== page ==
Role of the Teacher

Teacher working with a small group

In a constructivist classroom the teacher:
-decides what concepts he/she would like the students to learn
-starts with the whole picture and lets the student construct the parts
-spends most of his/her time thinking of questions that will cause his/her students to think
-works on finding activities that allow students to wonder and question what they know
-brings in activities that are relevant to the students and spark their curiosity
-builds a bridge between previous knowledge and the concepts students are learning
-allows student questions to guide the learning process

Teacher guiding students during a lab experiment

Creating Experiences

Elementary students working together with hands-on materials

Students working in a group; discussing their ideas

The constructivist teacher looks for activities or experiences he/she can provide the to students.

Discovery Learning:
-a teacher who uses Discovery Learning as a philosophy in
his/her classroom will provide hands-on learning experiences
-students are asked to question and ponder questions about
the materials
-students construct knowledge based on their observations
of materials
-teachers and students discuss what was learned
-teacher poses knew questions to guide student thinking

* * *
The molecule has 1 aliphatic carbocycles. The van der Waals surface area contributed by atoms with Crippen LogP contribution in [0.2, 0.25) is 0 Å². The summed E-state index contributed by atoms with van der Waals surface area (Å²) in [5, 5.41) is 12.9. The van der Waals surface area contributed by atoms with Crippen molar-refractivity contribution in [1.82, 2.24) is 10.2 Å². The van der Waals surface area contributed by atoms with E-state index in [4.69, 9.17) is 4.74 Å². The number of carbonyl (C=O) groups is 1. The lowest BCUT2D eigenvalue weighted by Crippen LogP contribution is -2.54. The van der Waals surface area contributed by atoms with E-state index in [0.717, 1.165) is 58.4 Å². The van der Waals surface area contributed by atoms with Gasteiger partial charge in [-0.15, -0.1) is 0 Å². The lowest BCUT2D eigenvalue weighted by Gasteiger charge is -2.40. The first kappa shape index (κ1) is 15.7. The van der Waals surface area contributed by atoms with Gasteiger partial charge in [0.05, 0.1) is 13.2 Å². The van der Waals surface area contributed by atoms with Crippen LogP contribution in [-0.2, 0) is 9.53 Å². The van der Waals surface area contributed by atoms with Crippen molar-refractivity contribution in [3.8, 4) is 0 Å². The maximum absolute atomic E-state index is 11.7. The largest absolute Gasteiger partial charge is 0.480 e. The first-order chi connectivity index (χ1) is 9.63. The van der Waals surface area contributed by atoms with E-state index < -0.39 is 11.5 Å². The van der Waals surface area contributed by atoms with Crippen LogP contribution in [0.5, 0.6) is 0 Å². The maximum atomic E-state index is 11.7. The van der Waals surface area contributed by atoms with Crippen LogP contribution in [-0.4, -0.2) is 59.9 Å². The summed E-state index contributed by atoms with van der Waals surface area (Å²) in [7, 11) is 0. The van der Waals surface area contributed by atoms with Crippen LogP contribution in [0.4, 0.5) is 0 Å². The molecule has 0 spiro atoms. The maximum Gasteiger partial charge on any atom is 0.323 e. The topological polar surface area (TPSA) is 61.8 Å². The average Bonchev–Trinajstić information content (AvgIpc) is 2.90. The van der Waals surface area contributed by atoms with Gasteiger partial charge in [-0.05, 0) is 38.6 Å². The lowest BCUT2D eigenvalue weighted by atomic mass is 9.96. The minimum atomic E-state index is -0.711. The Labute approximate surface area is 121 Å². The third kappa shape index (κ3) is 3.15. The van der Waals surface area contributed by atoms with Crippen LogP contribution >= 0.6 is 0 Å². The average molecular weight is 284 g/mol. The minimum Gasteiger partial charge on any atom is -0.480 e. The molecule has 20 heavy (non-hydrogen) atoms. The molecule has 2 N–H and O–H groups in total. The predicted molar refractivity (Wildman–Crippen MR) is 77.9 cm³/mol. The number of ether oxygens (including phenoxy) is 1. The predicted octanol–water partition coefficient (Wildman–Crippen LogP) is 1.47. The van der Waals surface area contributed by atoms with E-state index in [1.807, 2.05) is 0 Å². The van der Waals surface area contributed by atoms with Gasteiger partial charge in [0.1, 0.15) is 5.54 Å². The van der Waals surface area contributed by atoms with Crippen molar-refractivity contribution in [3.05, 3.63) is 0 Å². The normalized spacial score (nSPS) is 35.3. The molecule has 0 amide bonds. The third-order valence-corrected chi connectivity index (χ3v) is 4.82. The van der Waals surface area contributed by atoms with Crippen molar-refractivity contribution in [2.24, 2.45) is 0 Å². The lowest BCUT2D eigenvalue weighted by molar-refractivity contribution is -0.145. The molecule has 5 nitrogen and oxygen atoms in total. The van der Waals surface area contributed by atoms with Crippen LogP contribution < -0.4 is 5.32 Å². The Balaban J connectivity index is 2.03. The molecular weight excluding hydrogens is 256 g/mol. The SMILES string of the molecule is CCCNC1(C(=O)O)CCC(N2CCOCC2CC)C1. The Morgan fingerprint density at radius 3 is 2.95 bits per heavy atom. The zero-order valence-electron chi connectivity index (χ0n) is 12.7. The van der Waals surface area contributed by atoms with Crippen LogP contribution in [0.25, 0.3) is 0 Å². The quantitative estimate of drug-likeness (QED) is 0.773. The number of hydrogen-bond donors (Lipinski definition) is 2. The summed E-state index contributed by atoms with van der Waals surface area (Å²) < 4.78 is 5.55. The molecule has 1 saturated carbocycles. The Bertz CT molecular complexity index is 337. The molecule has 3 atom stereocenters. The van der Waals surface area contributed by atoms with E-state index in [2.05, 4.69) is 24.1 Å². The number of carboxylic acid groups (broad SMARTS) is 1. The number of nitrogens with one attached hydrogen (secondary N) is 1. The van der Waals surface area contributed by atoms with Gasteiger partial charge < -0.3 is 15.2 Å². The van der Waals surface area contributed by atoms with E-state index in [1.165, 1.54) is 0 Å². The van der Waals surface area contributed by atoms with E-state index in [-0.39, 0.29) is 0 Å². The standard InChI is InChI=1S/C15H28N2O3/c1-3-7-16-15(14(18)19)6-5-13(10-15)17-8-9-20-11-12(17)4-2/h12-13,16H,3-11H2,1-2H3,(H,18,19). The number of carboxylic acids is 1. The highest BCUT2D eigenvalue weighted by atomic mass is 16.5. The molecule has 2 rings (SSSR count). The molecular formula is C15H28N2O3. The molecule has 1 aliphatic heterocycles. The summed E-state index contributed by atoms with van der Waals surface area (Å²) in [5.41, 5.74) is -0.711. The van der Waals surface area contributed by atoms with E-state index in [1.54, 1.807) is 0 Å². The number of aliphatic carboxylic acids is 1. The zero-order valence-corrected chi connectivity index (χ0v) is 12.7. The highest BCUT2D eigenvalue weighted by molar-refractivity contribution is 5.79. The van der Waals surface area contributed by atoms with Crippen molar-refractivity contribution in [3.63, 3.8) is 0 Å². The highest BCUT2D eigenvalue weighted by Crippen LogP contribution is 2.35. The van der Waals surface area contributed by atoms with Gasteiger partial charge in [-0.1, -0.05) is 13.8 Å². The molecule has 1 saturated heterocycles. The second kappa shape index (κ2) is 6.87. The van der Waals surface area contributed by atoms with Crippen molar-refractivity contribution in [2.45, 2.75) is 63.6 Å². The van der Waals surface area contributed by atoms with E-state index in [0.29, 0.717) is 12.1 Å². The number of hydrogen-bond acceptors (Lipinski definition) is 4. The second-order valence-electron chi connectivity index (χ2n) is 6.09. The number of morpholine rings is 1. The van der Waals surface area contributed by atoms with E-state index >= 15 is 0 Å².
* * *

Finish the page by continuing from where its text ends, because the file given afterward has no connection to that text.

The teacher uses physical objects to enhance the learning
-Primary Sources: are objects that came from people living
in that period of history (i.e. journals)

-Students need to share their knowledge in small groups
-Teachers need to lead whole group discussions
-In discussions different points of views are valued
-This helps students to solidify and revise their learning

Students working to make the community better

Constructivist Assessment

Students conducting a science experiement

The constructivist teacher looks at assessment of knowledge differently from a traditional teacher. A traditional teacher creates a test to assess that they student “knows the right answer”. A constructivist teacher asks the students to create a project to illustrate what they have learned. The teacher starts with what concept he/she wants the students to learn and ways that demonstrate the student has learned that concept.

-Written Projects:
Journals, Poems, Legal Briefs, Diaries, Songs, Interviews, Plays

-Visual Projects:
Posters, Timelines, Board Games, Models, Cartoons, Pictorial Maps, Concept Maps, Webcasts, PowerPoint Presentations

-Performance Projects:
Role Plays, Dances, Acting Plays, Concerts

-Problem Solving Projects:
Community Issues, Treasure Hunt, Math Problems, Classification, Science Experiments

Students acting in a play

Book created by a student of their writings